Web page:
There is a need to review existing observations (Appendix 3), identify possible improvements and bring together key data available from the major networks. This also includes associating biome, vegetation, climate, soil and other information with each site, and placing the data within an environmental space framework to help identify data gaps. For this to be achieved networks and sites should be contacted for data and documentation which will be harmonized and shared. The environmental space framework can also be used to identify gaps in separate data collections and to propose ways to supplement existing observations. Current priorities appear to be soil respiration, litter quality and decomposition data.
1. Develop inventories of sites within major networks, place the sites within a multi-dimensional environmental framework. Acquire or establish links to key data sets, and consider ways of synthesising the data for TCO needs. Methodological options are data assimilation (to ensure a complete and consistent data stream) and data fusion (combining two or more data streams).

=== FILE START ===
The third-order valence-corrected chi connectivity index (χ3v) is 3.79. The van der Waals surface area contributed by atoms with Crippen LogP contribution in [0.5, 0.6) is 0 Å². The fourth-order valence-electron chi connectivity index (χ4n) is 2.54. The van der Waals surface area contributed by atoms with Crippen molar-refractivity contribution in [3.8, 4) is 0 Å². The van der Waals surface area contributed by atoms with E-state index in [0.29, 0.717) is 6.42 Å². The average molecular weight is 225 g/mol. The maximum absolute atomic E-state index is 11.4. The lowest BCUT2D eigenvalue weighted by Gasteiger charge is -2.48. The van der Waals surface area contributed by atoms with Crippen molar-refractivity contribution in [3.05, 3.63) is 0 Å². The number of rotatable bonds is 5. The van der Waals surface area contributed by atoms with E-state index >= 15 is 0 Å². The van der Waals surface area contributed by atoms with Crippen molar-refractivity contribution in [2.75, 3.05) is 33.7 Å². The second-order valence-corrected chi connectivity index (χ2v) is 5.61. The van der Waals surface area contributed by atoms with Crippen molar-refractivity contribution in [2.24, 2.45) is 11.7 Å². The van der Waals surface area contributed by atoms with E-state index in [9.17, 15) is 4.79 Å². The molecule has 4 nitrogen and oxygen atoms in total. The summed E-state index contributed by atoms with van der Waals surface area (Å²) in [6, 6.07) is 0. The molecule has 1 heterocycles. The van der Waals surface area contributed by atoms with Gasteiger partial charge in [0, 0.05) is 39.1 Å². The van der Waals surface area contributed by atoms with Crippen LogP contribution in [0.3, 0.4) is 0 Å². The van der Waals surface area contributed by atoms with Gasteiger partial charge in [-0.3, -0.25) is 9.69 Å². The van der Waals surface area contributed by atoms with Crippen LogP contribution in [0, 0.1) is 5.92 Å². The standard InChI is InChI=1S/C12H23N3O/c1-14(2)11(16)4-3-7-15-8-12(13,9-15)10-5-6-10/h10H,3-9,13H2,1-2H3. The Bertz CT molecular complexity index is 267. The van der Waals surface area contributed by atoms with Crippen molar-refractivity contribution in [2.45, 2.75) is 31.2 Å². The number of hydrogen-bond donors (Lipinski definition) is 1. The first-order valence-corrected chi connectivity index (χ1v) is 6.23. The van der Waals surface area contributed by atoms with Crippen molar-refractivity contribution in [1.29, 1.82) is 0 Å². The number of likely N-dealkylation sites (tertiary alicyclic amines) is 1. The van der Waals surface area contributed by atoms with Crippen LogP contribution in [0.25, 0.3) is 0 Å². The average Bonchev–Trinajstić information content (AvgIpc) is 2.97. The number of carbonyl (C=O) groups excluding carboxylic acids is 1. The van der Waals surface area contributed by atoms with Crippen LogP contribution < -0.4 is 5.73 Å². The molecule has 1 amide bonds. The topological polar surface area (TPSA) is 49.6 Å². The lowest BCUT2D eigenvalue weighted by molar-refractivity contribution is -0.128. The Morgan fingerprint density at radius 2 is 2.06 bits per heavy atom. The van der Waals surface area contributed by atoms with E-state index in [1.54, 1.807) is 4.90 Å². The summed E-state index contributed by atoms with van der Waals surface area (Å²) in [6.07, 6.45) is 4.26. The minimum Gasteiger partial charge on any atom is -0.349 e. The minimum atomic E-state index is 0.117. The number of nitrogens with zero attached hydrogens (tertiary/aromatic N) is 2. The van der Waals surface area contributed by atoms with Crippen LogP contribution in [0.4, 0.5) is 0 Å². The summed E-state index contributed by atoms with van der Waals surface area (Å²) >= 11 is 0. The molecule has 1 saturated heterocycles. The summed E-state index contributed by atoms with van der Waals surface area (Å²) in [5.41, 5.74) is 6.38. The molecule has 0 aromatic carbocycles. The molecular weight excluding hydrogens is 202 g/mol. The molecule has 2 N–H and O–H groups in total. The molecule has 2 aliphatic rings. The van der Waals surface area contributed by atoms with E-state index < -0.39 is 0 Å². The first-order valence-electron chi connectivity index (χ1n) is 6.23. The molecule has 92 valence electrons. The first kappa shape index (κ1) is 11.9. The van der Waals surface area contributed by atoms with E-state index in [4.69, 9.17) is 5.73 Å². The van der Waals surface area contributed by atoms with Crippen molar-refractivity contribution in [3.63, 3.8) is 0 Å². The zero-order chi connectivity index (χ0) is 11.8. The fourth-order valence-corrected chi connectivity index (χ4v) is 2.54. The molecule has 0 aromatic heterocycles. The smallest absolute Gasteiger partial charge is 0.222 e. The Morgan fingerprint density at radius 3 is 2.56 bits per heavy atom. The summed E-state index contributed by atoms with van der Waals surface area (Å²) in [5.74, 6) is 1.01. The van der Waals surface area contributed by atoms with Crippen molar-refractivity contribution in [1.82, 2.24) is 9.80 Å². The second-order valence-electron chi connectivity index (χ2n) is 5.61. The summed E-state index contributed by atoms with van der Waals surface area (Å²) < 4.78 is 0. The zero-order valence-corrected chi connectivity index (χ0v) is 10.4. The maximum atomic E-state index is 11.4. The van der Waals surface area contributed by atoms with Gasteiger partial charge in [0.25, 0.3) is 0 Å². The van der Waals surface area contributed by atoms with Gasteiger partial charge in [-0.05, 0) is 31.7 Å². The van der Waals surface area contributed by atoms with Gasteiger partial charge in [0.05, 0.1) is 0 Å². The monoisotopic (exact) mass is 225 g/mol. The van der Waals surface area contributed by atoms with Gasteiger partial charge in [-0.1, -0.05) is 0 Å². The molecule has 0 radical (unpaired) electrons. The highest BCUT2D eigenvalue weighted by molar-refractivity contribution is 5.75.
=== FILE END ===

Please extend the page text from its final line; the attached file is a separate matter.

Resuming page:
2. Reduce uncertainty in the estimates of carbon pools and fluxes by filling observation gaps.
3. Design a data template for soil respiration data and then create a data repository for the large volumes of respiration data presently being collected.
4. Identify existing temperate and tropical data set holders for soil litter and encourage them to contribute these to form the nucleus of a global data set.
In situ data for satellite products
In situ data are also an important input in the generation of data products from satellite measurements.
Most in situ data are collected without regard to how they will be scaled with satellite data to represent carbon-related variables over large spatial scales. Given the costs and difficulties in acquiring quality in situ data, there is a strong need for concerted action.
An important initial need are guidelines for harmonizing existing data and collecting new data. These would help to support the goal of linking globally-representative in situ data with globally-comprehensive satellite image data. The key variables that can be derived from satellite data at the global scale include land cover, land-cover change (e.g. disturbance, succession), leaf area index (LAI), and biomass amount and change (Table 1 and Specific data needs, page 16). Some in situ data are quite detailed and useful at the local level, whereas other data are more generally applicable.